Against all these views the Sūtra declares that the soul is a part of Brahman; since there are declarations of difference and also 'otherwise,' i.e. declarations of unity. To the former class belong all those texts which dwell on the distinction of the creator and the creature, the ruler and the ruled, the all-knowing and the ignorant, the independent and the dependent, the pure and the impure, that which is endowed with holy qualities and that which possesses qualities of an opposite kind, the lord and the dependent. To the latter class belong such texts as 'Thou art that' and 'this Self is Brahman.' Some persons even record that Brahman is of the nature of slaves, fishermen, and so on. The Ātharvanikas, that is to say, have the following text,' Brahman are the slaves. Brahman are these fishers,' and so on; and as Brahman there is said to comprise within itself all individual souls, the passage teaches general non-difference of the Self. In order, then, that texts of both these classes may be taken in their primary, literal sense, we must admit that the individual soul is a part of Brahman. Nor is it a fact that the declarations of difference refer to matters settled by other means of knowledge, such as perception and so on, and on that account are mere reiterations of something established otherwise (in consequence of which they would have no original proving force of their own, and would be sublated by the texts declaring non-duality). For the fact that the soul is created by Brahman, is ruled by it, constitutes its body, is subordinate to it, abides in it, is preserved by it, is absorbed by it, stands to it in the relation of a meditating devotee, and through its grace attains the different ends of man, viz. religious duty, wealth, pleasure and final release--all this and what is effected thereby, viz. the distinction of the soul and Brahman, does not fall within the cognisance of perception and the other means of proof, and hence is not established by something else. It is therefore not true that the texts declaring the creation of the world, and so on, are mere reiterations of differences established by other means of authoritative knowledge, and hence have for their purport to teach things that are false.--[Nor will it do to say that the texts declaring duality teach what indeed is not established by other means of knowledge but is erroneous.] 'Brahman conceives the thought of differentiating itself, forms the resolution of becoming many, and accordingly creates the ether and the other elements, enters into them as individual soul, evolves all the different forms and names, takes upon himself all the pleasures and pains which spring from experiencing the infinite multitude of objects thus constituted, abides within and inwardly rules all beings, recognises itself in its Jīva-condition to be one with the universal causal Brahman, and finally accomplishes its release from the samsāra and the body of sacred doctrine by which this release is effected'--all this the Veda indeed declares, but its real purport is that ail this is only true of a Brahman under the influence of an illusion,and therefore is unreal!--while at the same time Brahman is defined as that the essential nature of which is absolutely pure intelligence! Truly, if such were the purport of the Veda, what more would the Veda be than the idle talk of a person out of his mind!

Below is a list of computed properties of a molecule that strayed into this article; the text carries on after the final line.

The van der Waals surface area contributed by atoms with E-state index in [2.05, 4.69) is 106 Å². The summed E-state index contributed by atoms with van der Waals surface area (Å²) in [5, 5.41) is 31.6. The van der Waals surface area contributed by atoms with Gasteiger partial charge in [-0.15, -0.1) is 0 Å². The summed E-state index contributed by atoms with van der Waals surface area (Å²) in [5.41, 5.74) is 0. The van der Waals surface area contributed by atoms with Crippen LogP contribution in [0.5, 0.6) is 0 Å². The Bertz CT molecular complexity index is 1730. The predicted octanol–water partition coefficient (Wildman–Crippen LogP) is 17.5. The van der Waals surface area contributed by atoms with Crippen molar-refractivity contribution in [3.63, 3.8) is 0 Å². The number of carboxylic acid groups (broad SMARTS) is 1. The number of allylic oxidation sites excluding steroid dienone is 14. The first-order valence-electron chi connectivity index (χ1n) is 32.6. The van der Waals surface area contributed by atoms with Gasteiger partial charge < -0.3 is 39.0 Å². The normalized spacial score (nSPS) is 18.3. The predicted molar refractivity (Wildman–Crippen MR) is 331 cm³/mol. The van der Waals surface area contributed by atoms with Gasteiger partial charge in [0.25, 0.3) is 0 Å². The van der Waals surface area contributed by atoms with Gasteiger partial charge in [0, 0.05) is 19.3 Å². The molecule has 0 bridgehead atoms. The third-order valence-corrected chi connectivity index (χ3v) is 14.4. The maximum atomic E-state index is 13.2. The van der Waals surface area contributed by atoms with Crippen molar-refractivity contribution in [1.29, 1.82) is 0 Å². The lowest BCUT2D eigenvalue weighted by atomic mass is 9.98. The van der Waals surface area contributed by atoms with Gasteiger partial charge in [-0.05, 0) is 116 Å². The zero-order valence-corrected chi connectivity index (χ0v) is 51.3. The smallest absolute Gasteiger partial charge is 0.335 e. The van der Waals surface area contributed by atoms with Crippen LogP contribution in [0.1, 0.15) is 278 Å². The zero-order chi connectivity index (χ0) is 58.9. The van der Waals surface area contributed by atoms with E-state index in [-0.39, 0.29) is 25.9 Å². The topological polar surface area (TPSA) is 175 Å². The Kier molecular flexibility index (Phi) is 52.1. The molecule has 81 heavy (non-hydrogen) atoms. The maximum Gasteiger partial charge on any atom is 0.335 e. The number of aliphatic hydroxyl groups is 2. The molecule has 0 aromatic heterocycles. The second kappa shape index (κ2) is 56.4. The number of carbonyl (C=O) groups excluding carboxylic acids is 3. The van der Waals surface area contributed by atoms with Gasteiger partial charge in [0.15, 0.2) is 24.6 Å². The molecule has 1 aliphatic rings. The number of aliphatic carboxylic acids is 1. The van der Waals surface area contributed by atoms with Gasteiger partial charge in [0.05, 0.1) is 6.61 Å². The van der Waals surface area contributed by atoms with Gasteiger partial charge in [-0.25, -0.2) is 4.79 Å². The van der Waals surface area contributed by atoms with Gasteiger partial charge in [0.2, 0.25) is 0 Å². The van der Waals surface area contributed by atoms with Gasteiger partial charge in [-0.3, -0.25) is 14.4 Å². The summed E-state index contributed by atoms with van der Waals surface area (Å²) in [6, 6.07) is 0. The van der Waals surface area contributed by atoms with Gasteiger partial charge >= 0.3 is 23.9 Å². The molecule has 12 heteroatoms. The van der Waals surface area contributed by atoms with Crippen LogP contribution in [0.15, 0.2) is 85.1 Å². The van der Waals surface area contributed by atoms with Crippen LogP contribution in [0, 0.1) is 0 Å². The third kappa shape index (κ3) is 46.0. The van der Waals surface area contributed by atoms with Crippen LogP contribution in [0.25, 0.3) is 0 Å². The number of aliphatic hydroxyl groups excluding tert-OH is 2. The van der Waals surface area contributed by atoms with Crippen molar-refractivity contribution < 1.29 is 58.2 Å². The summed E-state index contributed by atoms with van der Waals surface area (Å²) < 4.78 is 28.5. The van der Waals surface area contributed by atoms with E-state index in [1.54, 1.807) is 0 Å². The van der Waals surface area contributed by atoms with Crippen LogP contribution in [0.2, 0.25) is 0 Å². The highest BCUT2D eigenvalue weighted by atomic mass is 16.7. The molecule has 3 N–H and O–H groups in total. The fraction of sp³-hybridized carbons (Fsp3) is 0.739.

Nor finally is there any good in the theory of the soul being Brahman in so far as determined by a limiting adjunct. For this view also is in conflict with the texts which distinguish Brahman as the ruling and the soul as the ruled principle, and so on. One and the same Devadatta does not become double as it were--a ruler on the one hand and a ruled subject on the other--because he is determined by the house in which he is, or by something else.

In order to be able to account for the twofold designations of the soul, we must therefore admit that the soul is a part of Brahman.